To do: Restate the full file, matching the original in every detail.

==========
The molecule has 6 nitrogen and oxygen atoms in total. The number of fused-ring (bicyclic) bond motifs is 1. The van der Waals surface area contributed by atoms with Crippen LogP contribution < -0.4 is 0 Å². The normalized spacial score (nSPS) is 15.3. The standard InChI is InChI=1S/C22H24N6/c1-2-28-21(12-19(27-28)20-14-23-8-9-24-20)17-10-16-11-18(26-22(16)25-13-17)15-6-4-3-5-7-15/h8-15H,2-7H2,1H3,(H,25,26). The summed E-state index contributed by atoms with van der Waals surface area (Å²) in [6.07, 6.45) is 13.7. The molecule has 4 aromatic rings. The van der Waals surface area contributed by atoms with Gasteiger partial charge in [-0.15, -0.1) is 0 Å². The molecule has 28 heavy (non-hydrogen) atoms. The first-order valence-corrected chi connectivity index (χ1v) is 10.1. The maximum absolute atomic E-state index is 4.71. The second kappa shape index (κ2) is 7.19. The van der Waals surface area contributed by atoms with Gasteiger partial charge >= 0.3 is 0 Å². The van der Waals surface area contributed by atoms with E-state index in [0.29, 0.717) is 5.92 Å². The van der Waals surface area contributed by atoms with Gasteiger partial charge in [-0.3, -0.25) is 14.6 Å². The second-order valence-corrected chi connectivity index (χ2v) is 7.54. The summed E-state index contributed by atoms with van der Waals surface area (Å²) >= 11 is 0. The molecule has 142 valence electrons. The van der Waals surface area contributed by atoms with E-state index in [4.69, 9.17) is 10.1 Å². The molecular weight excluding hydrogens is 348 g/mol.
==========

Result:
The molecule has 6 nitrogen and oxygen atoms in total. The number of fused-ring (bicyclic) bond motifs is 1. The van der Waals surface area contributed by atoms with Crippen LogP contribution < -0.4 is 0 Å². The normalized spacial score (nSPS) is 15.3. The standard InChI is InChI=1S/C22H24N6/c1-2-28-21(12-19(27-28)20-14-23-8-9-24-20)17-10-16-11-18(26-22(16)25-13-17)15-6-4-3-5-7-15/h8-15H,2-7H2,1H3,(H,25,26). The summed E-state index contributed by atoms with van der Waals surface area (Å²) in [6.07, 6.45) is 13.7. The molecule has 4 aromatic rings. The van der Waals surface area contributed by atoms with Gasteiger partial charge in [-0.15, -0.1) is 0 Å². The molecule has 28 heavy (non-hydrogen) atoms. The first-order valence-corrected chi connectivity index (χ1v) is 10.1. The maximum absolute atomic E-state index is 4.71. The second kappa shape index (κ2) is 7.19. The van der Waals surface area contributed by atoms with Gasteiger partial charge >= 0.3 is 0 Å². The van der Waals surface area contributed by atoms with E-state index in [0.29, 0.717) is 5.92 Å². The van der Waals surface area contributed by atoms with Gasteiger partial charge in [-0.3, -0.25) is 14.6 Å². The second-order valence-corrected chi connectivity index (χ2v) is 7.54. The summed E-state index contributed by atoms with van der Waals surface area (Å²) >= 11 is 0. The molecule has 142 valence electrons. The van der Waals surface area contributed by atoms with E-state index in [4.69, 9.17) is 10.1 Å². The molecular weight excluding hydrogens is 348 g/mol.